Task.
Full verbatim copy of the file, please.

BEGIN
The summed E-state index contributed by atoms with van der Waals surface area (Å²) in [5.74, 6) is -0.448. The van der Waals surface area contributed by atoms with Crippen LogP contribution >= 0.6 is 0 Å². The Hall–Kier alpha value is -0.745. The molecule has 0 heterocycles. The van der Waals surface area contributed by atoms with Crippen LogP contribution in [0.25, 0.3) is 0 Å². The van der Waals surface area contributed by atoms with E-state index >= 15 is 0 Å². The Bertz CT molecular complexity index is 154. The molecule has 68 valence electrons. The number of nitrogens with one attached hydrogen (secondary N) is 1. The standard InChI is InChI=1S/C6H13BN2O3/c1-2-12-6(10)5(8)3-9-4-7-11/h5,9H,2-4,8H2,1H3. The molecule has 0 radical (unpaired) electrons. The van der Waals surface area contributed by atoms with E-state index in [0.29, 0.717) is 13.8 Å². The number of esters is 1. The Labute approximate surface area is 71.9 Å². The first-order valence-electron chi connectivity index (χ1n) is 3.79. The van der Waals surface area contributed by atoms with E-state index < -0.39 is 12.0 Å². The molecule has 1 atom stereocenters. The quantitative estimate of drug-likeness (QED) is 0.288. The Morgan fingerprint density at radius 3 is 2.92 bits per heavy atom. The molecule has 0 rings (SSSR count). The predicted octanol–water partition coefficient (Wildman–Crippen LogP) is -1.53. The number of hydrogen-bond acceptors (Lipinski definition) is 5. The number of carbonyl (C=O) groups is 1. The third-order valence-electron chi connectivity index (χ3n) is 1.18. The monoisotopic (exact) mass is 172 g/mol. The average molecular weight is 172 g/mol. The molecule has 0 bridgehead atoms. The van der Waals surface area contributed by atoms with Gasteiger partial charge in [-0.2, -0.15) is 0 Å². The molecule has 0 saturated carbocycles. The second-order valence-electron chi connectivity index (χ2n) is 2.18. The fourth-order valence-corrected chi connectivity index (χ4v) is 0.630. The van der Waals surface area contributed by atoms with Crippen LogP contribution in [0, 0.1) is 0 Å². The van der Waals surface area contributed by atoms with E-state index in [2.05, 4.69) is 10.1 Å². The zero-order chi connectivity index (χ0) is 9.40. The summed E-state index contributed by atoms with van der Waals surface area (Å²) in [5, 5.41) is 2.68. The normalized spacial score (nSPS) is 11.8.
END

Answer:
The summed E-state index contributed by atoms with van der Waals surface area (Å²) in [5.74, 6) is -0.448. The van der Waals surface area contributed by atoms with Crippen LogP contribution >= 0.6 is 0 Å². The Hall–Kier alpha value is -0.745. The molecule has 0 heterocycles. The van der Waals surface area contributed by atoms with Crippen LogP contribution in [0.25, 0.3) is 0 Å². The van der Waals surface area contributed by atoms with E-state index >= 15 is 0 Å². The Bertz CT molecular complexity index is 154. The molecule has 68 valence electrons. The number of nitrogens with one attached hydrogen (secondary N) is 1. The standard InChI is InChI=1S/C6H13BN2O3/c1-2-12-6(10)5(8)3-9-4-7-11/h5,9H,2-4,8H2,1H3. The molecule has 0 radical (unpaired) electrons. The van der Waals surface area contributed by atoms with E-state index in [0.29, 0.717) is 13.8 Å². The number of esters is 1. The Labute approximate surface area is 71.9 Å². The first-order valence-electron chi connectivity index (χ1n) is 3.79. The van der Waals surface area contributed by atoms with E-state index < -0.39 is 12.0 Å². The molecule has 1 atom stereocenters. The quantitative estimate of drug-likeness (QED) is 0.288. The Morgan fingerprint density at radius 3 is 2.92 bits per heavy atom. The molecule has 0 rings (SSSR count). The predicted octanol–water partition coefficient (Wildman–Crippen LogP) is -1.53. The number of hydrogen-bond acceptors (Lipinski definition) is 5. The number of carbonyl (C=O) groups is 1. The third-order valence-electron chi connectivity index (χ3n) is 1.18. The monoisotopic (exact) mass is 172 g/mol. The average molecular weight is 172 g/mol. The molecule has 0 bridgehead atoms. The van der Waals surface area contributed by atoms with Gasteiger partial charge in [-0.2, -0.15) is 0 Å². The molecule has 0 saturated carbocycles. The second-order valence-electron chi connectivity index (χ2n) is 2.18. The fourth-order valence-corrected chi connectivity index (χ4v) is 0.630. The van der Waals surface area contributed by atoms with Crippen LogP contribution in [0, 0.1) is 0 Å². The van der Waals surface area contributed by atoms with E-state index in [2.05, 4.69) is 10.1 Å². The zero-order chi connectivity index (χ0) is 9.40. The summed E-state index contributed by atoms with van der Waals surface area (Å²) in [5, 5.41) is 2.68. The normalized spacial score (nSPS) is 11.8.